Robert Haldane’s (1764-1842) Exposition of the Epistle to the Romans, is helpful on this subject:

    It is a noble protest against the meager teaching of many so-called Protestants on the subject of justification by faith. Its faithful condemnation of the false, and bold vindication of the true may be reckoned too “decided,” perhaps “extreme,” by “advanced” theologians, but the church of God, in these days of diluted doctrine, will be thankful for such an assertion of Reformation theology. His strong point is his elucidation of the apostle’s statements as to the believer’s being “dead to sin,” which he shows to have “no reference to the character of believers, but exclusively to their state before God, as the ground on which their sanctification is secured” (vol 2, p 22). To be “dead to sin” is a judicial or legal, not a moral figure. It refers to our release from condemnation, our righteous disjunction from the claim and curse of law. This, instead of giving license to sin, is the
    beginning and root of holiness.

    • Thank you, Brad

      “To be ‘dead to sin’ is a judicial or legal, not a moral figure. It refers to our release from condemnation..” Similarly “freed from the power of sin” is freedom from the power of sin to condemn us, rather than freedom from the power of sin to influence/intrude/tempt us.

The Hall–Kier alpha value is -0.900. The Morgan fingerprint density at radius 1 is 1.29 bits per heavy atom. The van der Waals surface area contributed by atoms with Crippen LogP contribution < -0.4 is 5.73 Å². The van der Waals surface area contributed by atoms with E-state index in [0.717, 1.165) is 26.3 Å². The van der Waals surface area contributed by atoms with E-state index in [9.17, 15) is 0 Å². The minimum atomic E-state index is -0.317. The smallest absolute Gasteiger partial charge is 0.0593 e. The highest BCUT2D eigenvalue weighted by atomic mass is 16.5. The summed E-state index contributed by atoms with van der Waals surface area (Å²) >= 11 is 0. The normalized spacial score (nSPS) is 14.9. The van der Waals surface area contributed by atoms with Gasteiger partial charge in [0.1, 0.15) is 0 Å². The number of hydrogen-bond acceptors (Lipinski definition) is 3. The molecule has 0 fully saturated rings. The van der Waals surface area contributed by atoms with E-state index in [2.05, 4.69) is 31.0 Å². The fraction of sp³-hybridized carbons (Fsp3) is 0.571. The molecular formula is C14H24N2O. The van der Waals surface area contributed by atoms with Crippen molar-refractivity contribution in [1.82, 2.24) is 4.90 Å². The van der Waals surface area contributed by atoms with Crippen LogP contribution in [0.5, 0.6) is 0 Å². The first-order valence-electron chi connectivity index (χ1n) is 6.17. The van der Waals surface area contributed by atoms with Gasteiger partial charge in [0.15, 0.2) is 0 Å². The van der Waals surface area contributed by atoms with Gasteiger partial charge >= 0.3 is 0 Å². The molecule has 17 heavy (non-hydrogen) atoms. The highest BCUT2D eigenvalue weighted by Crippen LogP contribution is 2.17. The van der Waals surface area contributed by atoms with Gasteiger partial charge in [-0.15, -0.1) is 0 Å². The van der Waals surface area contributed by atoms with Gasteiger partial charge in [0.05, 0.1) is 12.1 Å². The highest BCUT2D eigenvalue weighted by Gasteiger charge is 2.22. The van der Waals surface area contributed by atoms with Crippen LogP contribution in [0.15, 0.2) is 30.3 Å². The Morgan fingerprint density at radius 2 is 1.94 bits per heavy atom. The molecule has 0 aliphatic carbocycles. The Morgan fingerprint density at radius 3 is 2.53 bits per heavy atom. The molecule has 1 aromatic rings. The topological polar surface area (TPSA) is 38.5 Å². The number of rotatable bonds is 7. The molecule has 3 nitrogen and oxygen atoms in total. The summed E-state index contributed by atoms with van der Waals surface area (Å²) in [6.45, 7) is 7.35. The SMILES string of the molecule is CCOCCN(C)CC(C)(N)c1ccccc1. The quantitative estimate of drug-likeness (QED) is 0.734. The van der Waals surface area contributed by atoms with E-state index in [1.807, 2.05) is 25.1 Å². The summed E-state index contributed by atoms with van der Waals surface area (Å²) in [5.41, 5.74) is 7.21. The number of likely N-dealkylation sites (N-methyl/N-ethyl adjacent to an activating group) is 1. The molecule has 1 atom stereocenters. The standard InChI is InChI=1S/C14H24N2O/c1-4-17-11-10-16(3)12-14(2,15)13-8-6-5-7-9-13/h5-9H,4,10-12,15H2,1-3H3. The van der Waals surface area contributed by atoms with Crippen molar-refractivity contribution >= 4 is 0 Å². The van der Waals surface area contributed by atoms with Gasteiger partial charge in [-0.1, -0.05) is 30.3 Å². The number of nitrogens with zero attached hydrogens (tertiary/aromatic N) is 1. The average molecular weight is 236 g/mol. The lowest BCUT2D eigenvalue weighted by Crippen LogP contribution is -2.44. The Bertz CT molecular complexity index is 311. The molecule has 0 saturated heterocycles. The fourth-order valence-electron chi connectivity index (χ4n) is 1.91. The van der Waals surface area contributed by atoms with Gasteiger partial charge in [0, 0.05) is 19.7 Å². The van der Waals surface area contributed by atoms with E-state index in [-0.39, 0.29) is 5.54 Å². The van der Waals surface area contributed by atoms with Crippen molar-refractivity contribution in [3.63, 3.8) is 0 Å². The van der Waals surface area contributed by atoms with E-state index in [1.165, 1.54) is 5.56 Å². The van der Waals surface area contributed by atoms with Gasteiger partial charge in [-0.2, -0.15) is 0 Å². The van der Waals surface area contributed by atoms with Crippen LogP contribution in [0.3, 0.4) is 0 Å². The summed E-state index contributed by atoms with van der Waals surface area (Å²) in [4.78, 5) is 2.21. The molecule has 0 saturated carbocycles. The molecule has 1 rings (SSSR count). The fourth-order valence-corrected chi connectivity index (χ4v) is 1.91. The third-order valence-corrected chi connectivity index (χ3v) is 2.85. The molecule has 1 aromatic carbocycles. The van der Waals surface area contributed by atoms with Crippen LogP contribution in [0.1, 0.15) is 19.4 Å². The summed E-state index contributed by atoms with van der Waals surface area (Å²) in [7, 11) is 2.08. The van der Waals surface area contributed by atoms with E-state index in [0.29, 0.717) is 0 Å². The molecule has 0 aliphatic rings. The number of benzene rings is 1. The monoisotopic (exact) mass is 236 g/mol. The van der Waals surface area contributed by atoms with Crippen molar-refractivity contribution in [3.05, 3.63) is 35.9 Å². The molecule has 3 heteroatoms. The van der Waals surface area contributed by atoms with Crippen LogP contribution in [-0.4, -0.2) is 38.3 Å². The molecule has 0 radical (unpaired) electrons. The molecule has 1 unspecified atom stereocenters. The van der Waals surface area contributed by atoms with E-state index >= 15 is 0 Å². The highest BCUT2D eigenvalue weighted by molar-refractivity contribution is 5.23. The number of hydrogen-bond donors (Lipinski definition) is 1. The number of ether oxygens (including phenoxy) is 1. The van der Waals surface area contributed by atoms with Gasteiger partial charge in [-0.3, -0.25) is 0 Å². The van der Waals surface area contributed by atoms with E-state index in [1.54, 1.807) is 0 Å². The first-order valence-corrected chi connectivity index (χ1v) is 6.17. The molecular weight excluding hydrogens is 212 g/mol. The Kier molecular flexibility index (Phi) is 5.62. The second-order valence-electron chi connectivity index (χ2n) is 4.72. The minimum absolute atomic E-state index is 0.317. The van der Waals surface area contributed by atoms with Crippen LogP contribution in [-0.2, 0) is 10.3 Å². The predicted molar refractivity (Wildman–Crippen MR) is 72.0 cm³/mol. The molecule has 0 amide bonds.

When we forget the judicial basis for this state of death/freedom, we slide towards pietism/perfectionism/holiness movements by which we would be ‘subjecting the Son of God to public disgrace’ (in wording used elsewhere)

  6. Dr. Clark,

    You’ve probably been asked this many times, and have given a clear answer on it;

    But with the focus on sanctification and the gospel, how do we understand passages that emphasize “striv[ing] for peace and holiness without which no one will see the LORD (Heb 12:14); and “work[ing] out your own salvation with fear and trembling, knowing it is the LORD who works in you..” (phil 2:12-13)

    I do not intend for these to be proof texts. However these are just a couple of key texts that are brought up in this discussion over Law/Gospel, Progressive sanctification, and works. And I ask you in hopes of gaining understanding and some clarity on your position, as it is difficult to have those things in a web-storm

    Thanks and God bless!


    • Hi Justin,

      This is a good and very important question. The answer, in short, is to distinguish between is and because or through. It IS the case that believers, united to Christ by the Spirit, through faith alone, will produce good fruit. They are not admitted to the presence of God, however, because (on the ground of) or through (as in instrument or means) that good fruit.

      In the Belgic Confession (1561), the confession of the Reformed Churches, in Art. 24, we confess: